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  1. #1
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    Riding around Lake Michigan

    I am going to be riding around Lake Michigan this summer for charity with 6 other people (check out www.team242.com for more info), last week of July, first week of August. First, has anyone done this and their experience. Second, anybody local to the lake have any tips of the trade. Prevailing winds, weather expectations, traffic density, traffic niceness to riders, etc. I appreciate any help. Thanks.
    www.team242.com
    307 miles long. 118 miles wide. 925 feet deep. It is Lake Michigan.
    We are riding around it for those who can't ride for themselves.

  2. #2
    Senior Member cabana 4 life's Avatar
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    i live in muskegon right on the lake let me know what way you plan on coming i might have some tips

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    We are starting around Milwaukee and heading clockwise.
    www.team242.com
    307 miles long. 118 miles wide. 925 feet deep. It is Lake Michigan.
    We are riding around it for those who can't ride for themselves.

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    I don't know. In summertime in Chicago, winds are sometimes from the south, and sometimes from the west. If you're headed south and you hit winds, it could be a bit stiff at times. Other than that, I do't have too much.

    Koffee

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    totally louche Bekologist's Avatar
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    Eat pasties when you're in the Upper Pinensula- old school power bars!

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    Prevailing winds along the WI side will be south/west at that time of year. Expect few problems with motorists in WI. The stretch along US2 in the UP will have the most high speed traffic, including lots of travel trailers and semis. Some stretches have good shoulders, but not all.
    The moral arc of the universe is long, but it bends towards justice. M.L.King

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    Senior Member Rogerinchrist's Avatar
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    "Cooler near the lake" is something we hear alot of in the summer months. Be ready with spring/fall type clothing. I once lived about a block off the lakefront, sometimes in summer we would have fog stay along the shore all day. We'd be wearing sweatshirts, but 6 blocks inland the sun was out and kinda hot (shorts & T shirts).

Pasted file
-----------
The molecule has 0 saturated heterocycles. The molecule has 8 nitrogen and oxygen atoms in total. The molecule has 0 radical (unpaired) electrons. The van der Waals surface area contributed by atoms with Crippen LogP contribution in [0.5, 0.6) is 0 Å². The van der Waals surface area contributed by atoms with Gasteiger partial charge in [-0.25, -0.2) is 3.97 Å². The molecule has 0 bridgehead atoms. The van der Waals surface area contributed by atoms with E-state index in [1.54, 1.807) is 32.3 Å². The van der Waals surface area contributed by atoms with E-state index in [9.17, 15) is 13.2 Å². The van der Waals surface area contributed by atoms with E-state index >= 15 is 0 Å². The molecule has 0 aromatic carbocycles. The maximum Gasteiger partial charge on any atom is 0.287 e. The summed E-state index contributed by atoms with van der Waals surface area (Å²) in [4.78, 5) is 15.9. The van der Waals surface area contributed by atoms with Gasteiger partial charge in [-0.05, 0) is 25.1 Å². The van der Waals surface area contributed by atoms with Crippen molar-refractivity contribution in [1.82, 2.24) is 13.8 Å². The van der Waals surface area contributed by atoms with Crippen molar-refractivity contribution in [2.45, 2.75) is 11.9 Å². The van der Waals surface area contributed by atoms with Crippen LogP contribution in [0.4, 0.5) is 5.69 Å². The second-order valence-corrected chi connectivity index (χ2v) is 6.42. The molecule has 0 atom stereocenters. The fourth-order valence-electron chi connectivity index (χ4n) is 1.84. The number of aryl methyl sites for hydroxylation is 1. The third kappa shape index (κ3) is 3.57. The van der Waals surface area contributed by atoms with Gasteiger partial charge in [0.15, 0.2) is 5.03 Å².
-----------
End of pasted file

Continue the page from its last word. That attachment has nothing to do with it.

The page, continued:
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    Senior Member cyclezealot's Avatar
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    Good thing you can't bike across the Mackinac Bridge..The winds have thrown compact cars into the drink..Bikes are even lighter...

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    Peddler Seamless's Avatar
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    Quote Originally Posted by cyclezealot
    Good thing you can't bike across the Mackinac Bridge..The winds have thrown compact cars into the drink..Bikes are even lighter...
    I've ridden across the bridge as part of an organized ride (the traffic police were rather militant about keeping the pace up), more than 5 years ago. Is that ride no longer held?
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  10. #10
    Senior Member cyclezealot's Avatar
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    Seamless...I know on a day to day basis bikes must be loaded on buses..Seems the transit authority even provides for those buses?
    The only day Mackinac bridge is open to pedestarians, etc...The famous Labor Day walk...Sure the St. Ignace Chamber of Commerce would fill you in...
    The Yugo fell in the drink in November..Not too many cyclists then...Lake Michigan is my favorite Great Lake..Gaul Cory..If you guys aren't super racers, it would be a dream to join in...How open is this charity ride...To the mountains we encounter in the west...THink the ride might not be too strenous...
    Some cycle tour sponsor should pick up on this idea..

  11. #11
    Senior Member cabana 4 life's Avatar
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    Quote Originally Posted by cyclezealot
    Good thing you can't bike across the Mackinac Bridge..The winds have thrown compact cars into the drink..Bikes are even lighter...
    i did the labor day bridge walk two years ago.the winds were really high the whole bridge was moving, it was not fun. they ended up stoping the walk. first time ever..

  12. #12